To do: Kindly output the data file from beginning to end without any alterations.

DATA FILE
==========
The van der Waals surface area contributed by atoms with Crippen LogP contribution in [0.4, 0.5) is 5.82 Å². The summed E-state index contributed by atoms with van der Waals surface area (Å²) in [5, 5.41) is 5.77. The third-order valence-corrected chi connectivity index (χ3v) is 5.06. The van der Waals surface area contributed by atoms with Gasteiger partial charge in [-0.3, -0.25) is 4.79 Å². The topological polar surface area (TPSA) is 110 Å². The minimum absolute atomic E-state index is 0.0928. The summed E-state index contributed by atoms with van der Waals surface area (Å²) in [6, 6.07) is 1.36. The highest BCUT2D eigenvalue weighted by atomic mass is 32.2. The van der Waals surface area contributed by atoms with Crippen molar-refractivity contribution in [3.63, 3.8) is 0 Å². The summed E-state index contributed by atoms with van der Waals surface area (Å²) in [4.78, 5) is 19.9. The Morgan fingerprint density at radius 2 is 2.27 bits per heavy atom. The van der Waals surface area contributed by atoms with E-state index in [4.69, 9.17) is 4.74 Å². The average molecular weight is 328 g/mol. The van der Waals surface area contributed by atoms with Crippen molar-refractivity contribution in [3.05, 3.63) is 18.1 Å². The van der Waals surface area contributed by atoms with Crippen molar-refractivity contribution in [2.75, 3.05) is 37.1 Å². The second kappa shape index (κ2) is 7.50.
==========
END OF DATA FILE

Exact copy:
The van der Waals surface area contributed by atoms with Crippen LogP contribution in [0.4, 0.5) is 5.82 Å². The summed E-state index contributed by atoms with van der Waals surface area (Å²) in [5, 5.41) is 5.77. The third-order valence-corrected chi connectivity index (χ3v) is 5.06. The van der Waals surface area contributed by atoms with Gasteiger partial charge in [-0.3, -0.25) is 4.79 Å². The topological polar surface area (TPSA) is 110 Å². The minimum absolute atomic E-state index is 0.0928. The summed E-state index contributed by atoms with van der Waals surface area (Å²) in [6, 6.07) is 1.36. The highest BCUT2D eigenvalue weighted by atomic mass is 32.2. The van der Waals surface area contributed by atoms with Crippen molar-refractivity contribution in [3.63, 3.8) is 0 Å². The summed E-state index contributed by atoms with van der Waals surface area (Å²) in [4.78, 5) is 19.9. The Morgan fingerprint density at radius 2 is 2.27 bits per heavy atom. The van der Waals surface area contributed by atoms with E-state index in [4.69, 9.17) is 4.74 Å². The average molecular weight is 328 g/mol. The van der Waals surface area contributed by atoms with Crippen molar-refractivity contribution in [3.05, 3.63) is 18.1 Å². The van der Waals surface area contributed by atoms with Crippen molar-refractivity contribution in [2.75, 3.05) is 37.1 Å². The second kappa shape index (κ2) is 7.50.